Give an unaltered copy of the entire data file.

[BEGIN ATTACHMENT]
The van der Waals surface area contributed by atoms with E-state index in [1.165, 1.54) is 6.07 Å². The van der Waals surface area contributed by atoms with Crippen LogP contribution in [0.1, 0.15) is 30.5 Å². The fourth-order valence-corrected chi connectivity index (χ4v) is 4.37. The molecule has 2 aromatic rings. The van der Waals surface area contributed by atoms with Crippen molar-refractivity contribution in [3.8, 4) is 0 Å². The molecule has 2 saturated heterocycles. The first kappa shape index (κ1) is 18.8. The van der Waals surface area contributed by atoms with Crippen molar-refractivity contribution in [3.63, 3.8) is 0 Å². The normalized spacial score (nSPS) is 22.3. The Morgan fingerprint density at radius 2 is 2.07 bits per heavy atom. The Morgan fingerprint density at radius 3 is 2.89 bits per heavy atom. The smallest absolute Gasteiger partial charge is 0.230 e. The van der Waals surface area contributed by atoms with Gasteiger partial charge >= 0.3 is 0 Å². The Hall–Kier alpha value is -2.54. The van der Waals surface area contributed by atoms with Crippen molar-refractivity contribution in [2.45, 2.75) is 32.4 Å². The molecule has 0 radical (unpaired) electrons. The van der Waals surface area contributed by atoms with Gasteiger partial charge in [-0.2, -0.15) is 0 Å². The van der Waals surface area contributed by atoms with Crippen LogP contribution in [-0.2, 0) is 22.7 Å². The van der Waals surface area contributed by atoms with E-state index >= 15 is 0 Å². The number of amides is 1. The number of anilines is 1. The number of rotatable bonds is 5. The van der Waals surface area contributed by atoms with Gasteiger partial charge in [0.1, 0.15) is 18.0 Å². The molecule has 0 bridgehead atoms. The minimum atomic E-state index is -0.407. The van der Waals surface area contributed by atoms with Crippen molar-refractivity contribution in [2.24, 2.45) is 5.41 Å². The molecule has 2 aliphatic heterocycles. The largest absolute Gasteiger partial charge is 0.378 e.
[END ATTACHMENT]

The van der Waals surface area contributed by atoms with E-state index in [1.165, 1.54) is 6.07 Å². The van der Waals surface area contributed by atoms with Crippen LogP contribution in [0.1, 0.15) is 30.5 Å². The fourth-order valence-corrected chi connectivity index (χ4v) is 4.37. The molecule has 2 aromatic rings. The van der Waals surface area contributed by atoms with Crippen molar-refractivity contribution in [3.8, 4) is 0 Å². The molecule has 2 saturated heterocycles. The first kappa shape index (κ1) is 18.8. The van der Waals surface area contributed by atoms with Crippen molar-refractivity contribution in [3.63, 3.8) is 0 Å². The normalized spacial score (nSPS) is 22.3. The Morgan fingerprint density at radius 2 is 2.07 bits per heavy atom. The Morgan fingerprint density at radius 3 is 2.89 bits per heavy atom. The smallest absolute Gasteiger partial charge is 0.230 e. The van der Waals surface area contributed by atoms with Gasteiger partial charge >= 0.3 is 0 Å². The Hall–Kier alpha value is -2.54. The van der Waals surface area contributed by atoms with Crippen molar-refractivity contribution in [2.45, 2.75) is 32.4 Å². The molecule has 0 radical (unpaired) electrons. The van der Waals surface area contributed by atoms with Gasteiger partial charge in [-0.2, -0.15) is 0 Å². The van der Waals surface area contributed by atoms with Crippen LogP contribution in [-0.2, 0) is 22.7 Å². The van der Waals surface area contributed by atoms with E-state index >= 15 is 0 Å². The number of amides is 1. The number of anilines is 1. The number of rotatable bonds is 5. The van der Waals surface area contributed by atoms with Gasteiger partial charge in [0.1, 0.15) is 18.0 Å². The molecule has 0 bridgehead atoms. The minimum atomic E-state index is -0.407. The van der Waals surface area contributed by atoms with Crippen molar-refractivity contribution in [2.24, 2.45) is 5.41 Å². The molecule has 2 aliphatic heterocycles. The largest absolute Gasteiger partial charge is 0.378 e.